Science, policy forum focuses on 'mad cow' and related diseases


Media advisory

(Blacksburg, Va.) -- More than 20 countries have confirmed cases of the always fatal, prion-caused "mad cow disease." In addition, approximately 143 people have died around the world from the always fatal, prion-caused variant Creutzfeldt - Jakob disease, which is primarily contracted by eating meat from infected "Mad Cows."

Twelve states, two Canadian provinces, and South Korea have reported another always fatal, prion-caused disease in deer and elk: chronic wasting disease (CWD).

These and other related diseases will be the focus of a Ceres® Forum, Transmissible Spongiform Encephalopathies in Animal and Human Health: The Science and the Policy, on March 8-9 at the Marriot at Metro Center, Washington D. C.

The forum, organized and moderated by the Center for Food and Nutrition Policy (CFNP) at Virginia Tech, will feature scientific experts, top government regulators, involved policymakers, trade association representatives, industry leaders, plus other public and private stakeholders. Forum participants will discuss and compare current policies with the existing science of infectious prions, bovine spongiform encephalopathy (BSE or "mad cow disease" in cattle), variant Creutzfeldt-Jakob Disease (vCJD in people who are exposed to the infectious agent that causes BSE), and chronic wasting disease (CWD in deer and elk).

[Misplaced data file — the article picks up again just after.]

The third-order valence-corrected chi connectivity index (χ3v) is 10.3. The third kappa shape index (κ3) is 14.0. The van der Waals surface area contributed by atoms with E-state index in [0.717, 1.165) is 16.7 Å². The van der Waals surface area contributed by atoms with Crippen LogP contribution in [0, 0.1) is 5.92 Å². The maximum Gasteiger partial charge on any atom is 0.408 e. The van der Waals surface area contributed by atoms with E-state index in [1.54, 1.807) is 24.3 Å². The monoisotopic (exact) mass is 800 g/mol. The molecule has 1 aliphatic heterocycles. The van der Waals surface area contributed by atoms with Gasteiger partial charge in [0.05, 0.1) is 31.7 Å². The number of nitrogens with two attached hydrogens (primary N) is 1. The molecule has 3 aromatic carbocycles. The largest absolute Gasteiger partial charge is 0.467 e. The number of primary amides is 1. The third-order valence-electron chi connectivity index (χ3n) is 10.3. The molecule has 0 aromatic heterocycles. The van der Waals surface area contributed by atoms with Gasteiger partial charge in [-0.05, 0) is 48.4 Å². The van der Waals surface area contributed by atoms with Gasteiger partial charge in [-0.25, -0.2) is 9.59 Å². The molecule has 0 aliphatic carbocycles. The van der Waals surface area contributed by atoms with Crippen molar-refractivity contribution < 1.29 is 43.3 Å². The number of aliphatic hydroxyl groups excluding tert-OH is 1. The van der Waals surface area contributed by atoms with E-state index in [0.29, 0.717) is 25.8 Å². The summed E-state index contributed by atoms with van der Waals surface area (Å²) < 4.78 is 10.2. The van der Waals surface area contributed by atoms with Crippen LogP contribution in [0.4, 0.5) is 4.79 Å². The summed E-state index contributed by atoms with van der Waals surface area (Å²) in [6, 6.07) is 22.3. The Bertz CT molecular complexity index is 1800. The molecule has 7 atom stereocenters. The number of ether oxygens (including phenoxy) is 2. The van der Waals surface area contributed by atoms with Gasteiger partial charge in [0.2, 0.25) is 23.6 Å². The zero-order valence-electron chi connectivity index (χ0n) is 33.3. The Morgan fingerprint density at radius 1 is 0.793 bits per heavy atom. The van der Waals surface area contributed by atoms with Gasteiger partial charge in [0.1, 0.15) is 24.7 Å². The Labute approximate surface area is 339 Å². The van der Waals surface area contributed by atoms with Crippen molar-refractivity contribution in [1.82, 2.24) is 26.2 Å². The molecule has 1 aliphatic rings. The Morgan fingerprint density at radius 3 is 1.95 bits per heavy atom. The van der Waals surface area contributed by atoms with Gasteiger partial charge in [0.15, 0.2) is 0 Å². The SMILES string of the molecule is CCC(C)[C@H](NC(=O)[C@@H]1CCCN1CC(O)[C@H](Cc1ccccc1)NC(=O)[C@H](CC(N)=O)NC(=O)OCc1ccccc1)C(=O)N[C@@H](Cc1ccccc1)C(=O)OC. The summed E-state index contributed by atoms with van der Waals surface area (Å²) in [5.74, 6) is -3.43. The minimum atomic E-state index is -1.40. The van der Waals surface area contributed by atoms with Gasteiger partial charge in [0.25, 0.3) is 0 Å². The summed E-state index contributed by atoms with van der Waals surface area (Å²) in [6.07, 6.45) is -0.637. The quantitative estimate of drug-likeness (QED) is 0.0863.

George M. Gray, Executive Director of the Harvard Center for Risk Analysis at Harvard University and one of the Forum's key speakers, says, "This conference brings together BSE science and policy at a key time, as we consider U.S. responses to our first case of mad cow disease."

"The current situations with mad cow disease and chronic wasting disease are becoming more complex with time. Both have negative economic consequences in the United States and elsewhere," says Sharron Quisenberry, dean of Virginia Tech's College of Agriculture and Life Sciences.

Maureen L. Storey, director of the Center for Food and Nutrition Policy, adds, "We need today's best science to develop policies that limit our potential human and economic losses from TSEs. We must also develop risk management strategies to protect public health and our agricultural economy - especially from BSE and CWD."

Transmissible Spongiform Encephalopathies (TSEs) are a group of always fatal, neurodegenerative diseases affecting people, non-human primates, cattle, sheep, goats, deer, elk, and other wild ruminants. There are no effective treatments or vaccines. In the past 40 years, the disease scrapie (caused by prions in sheep) is believed to have "jumped" species to cattle, people, deer, and elk.

In addition to Gray, the two-day Ceres® Forum will feature such prominent speakers as Stephen Sundlof, director of the FDA Center for Veterinary Medicine, and Neil R. Cashman from the Centre for Research in Neurodegenerative Diseases at the University of Toronto and Caprion Pharmaceuticals.

"Our long-term goal is to minimize losses to prion diseases until scientists can thoroughly understand and effectively control them," says Storey.

Source: Eurekalert & others

Last reviewed: By John M. Grohol, Psy.D. on 21 Feb 2009
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